Angle's headquarters is Popo's Pool Parlor, run by Angle's disapproving but nonetheless supporting friend Popo -- a heavy-set Italian whose dialogue Cole writes with lyrical rhythms and comic intensity: "A rotten egg he is and this I'm saying out loud! Look at me! Do I let him boss me? Do I jump through his hoop? No! Not Popo! Here's a MAN! HERE'S HERCULES! (tiny print) Here's his socks!" Popo is a rather unique creation in the Cole canon, a sort of grumpy father figure that bears only the slightest resemblance to any other other creation, Plastic Man's boss being perhaps the most similar. One secondary character for a minor 4-page backup would be more than sufficient. Here, Cole has created two rich supporting characters.
Just as Plastic Man was a semi-serious, semi-satircial treatment of the super-hero genre, Angles O'Day is a half-parody of private eye stories. In "Bored to Death" (Ken Shannon #8), in a typical Cole inversion, our intrepid hero has captured three tough crooks who certainly act guilty... but no one knows what they've done... so they go free in the last panel, as O'Day begs them to confess, and a bystander ends the story with:"That's our boy! The only guy in the world who can get stuck with three criminals and no crime!"
In addition to the numerous Plastic Man stories he wrote, Cole was no stranger to the world of crime comics. Some of his earliest comics were "true crime" stories (some reprinted here on this blog), and through the 1940's, he regularly wrote and drew the non-pc detective parody 1-pager series WUN CLOO. At Quality publisher "Busy" Arnold's request, Cole also created MIDNIGHT, a wild re-imagining of Will Eisner's private eye here The Spirit. And of course there's the remarkable stories he wrote and drew for True Crime Comics (1947). In his 1999 New Yorker essay on Jack Cole (later expanded into his great book on Cole, Jack Cole and Plastic man, Forms Stretched to Their Limits), Art Speigelman wrote that Cole's crime stories point out the continuum between his manic humor and plain old mania."
In these 9 Angles O'Day stories, there is ample trademark Cole mania. People die. Lots of people. In the first story, a sexy woman seems to be brutally run over by a car. She actually was shot in the leg with a pellet of frozen poison from an ice-cold rifle. Chester Gould, anyone? We never even see the woman's face, except in the remarkable splash panel that introduces the story. In the last story, which could be a stand-alone horror story, a painter supernaturally kills by altering people's portraits.
Still, when compared to Cole's other comics, the Angles O'Day stories seem toned down several notches. There's more humor than mania, more joshing than jabbing, and more misunderstandings than murders. The art, as well, is a shade less exuberant than much of Cole's Quality work (and Ken Shannon was a Quality title). In fact, at first glance, it appears hard to believe Cole, the creator of the vibrant Plastic Man, had anything to do with these stories. A closer examination reveals several Cole-isms. There's the women... sexy, alluring, and many of them have the very specific kind of face that many of Cole's comic book women have.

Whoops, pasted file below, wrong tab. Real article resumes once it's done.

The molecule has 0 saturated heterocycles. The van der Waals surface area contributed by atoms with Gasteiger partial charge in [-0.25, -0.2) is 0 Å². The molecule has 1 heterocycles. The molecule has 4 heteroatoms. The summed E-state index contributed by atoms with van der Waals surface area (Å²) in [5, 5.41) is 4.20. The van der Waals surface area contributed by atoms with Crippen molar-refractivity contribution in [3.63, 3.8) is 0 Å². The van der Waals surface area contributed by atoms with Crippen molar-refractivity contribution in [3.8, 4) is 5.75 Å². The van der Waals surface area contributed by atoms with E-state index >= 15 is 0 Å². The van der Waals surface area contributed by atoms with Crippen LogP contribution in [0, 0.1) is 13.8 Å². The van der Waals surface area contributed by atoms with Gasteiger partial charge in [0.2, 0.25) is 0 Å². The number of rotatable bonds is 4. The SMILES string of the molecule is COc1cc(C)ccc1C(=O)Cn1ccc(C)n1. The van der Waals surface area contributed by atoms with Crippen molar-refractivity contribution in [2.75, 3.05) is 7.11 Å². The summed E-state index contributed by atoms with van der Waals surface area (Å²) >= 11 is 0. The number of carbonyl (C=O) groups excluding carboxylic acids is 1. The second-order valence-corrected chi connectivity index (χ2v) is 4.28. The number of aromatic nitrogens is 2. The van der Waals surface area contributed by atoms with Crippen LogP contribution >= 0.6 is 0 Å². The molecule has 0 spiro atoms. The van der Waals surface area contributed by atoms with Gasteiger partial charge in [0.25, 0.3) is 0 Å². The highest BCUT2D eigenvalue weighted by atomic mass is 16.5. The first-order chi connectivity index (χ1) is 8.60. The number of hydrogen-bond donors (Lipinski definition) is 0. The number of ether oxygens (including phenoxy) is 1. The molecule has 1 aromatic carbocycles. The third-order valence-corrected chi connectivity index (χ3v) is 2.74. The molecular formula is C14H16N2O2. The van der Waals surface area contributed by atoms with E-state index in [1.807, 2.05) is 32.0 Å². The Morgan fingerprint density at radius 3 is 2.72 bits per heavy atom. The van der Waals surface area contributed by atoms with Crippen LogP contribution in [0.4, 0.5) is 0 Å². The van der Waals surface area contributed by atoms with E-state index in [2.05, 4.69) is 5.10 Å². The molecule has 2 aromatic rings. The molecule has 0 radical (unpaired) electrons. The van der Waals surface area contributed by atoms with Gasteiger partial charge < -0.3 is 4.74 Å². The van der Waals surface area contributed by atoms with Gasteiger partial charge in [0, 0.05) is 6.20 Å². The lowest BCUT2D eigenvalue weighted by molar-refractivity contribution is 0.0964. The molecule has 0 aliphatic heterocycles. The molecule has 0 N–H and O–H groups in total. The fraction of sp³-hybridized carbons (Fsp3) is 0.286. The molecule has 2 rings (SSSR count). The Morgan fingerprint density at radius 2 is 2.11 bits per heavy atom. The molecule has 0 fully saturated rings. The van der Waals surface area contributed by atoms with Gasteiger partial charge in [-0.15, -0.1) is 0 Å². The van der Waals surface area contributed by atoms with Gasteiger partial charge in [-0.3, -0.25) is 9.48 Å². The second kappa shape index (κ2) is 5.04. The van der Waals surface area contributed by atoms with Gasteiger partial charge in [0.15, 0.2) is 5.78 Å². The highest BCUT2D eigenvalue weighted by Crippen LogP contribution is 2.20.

We also have the lettering on the sound effects. Cole was fond of a certain style of fat, blocky, neo-art deco font to depict sounds. Often the words are distorted, with smaller letters on one end, to suggest a sound coming or going. And then there's the exclamation point. Ah. One of Cole's signatures. In the sound effects, and even in the very speech balloons, you can see that particular exclamation point: a slender, jaunty inverted triangle, with a fat, prefectly round dot on the bottom. It shouldn't work, but it does. The point on the top part of the mark is something almost no one in comics did... simply because it doesn't seem right. It separates the mark into two distinct symbols. But isn't that the point? It's an exclamation, and it's saying "HEY! Something's disconnected here." Cole's craft extended right down to his lettering. The very placement of the speech balloons, the variation of the size and font style within the balloons is a lesson in itself.
Then there's the Cole crowd. Cole invested many of his stories with hundreds of anonymous, and yet singular, people in the background. Where most artists would draw a storefront in the background with maybe one bystander, Cole would draw a crowd. Look at page three, panel five of the first Angles O'Day story. In addition to a storefront and a car, there are 11 people in that one small panel. And every person is unique and comical. They are all reacting in a believable way to the action. Each person in the background of a Cole story could have their own comic book series.
In story number eight, Cole must have spent hours extra creating the crowd of boozing party-people in the Pink Doily Cafe. Sometimes, these poses seem almost painterly, like something out of Breughel the Elder. Cole's insanely unnecessary, and therefore delightful, background figures are, at times, outdone only by Bill Elder's dense "chicken fat" backgrounds in his Mad and Panic stories.
All this, poured into a back up feature that only a very few comic book fans even remember, despite Cole's posthumous fame. Whether he was trying for a new success in comics, a comeback of sorts, one thing is made clear by reading these stories: Jack Cole loved comics and he loved his characters.
I am grateful to the unknown people who scanned their copies of the comics and made them available to others. Thank you. I am also appreciative of Comicsworld, the incredible website where I found these comics. If you haven't yet discovered this site, check it out!
And now, here are the stories. And don't forget, you can download these as a self-contained, perhaps more readable PDF, by right-clicking here and choosing "save target as."
Ken Shannon #1 (October, 1951)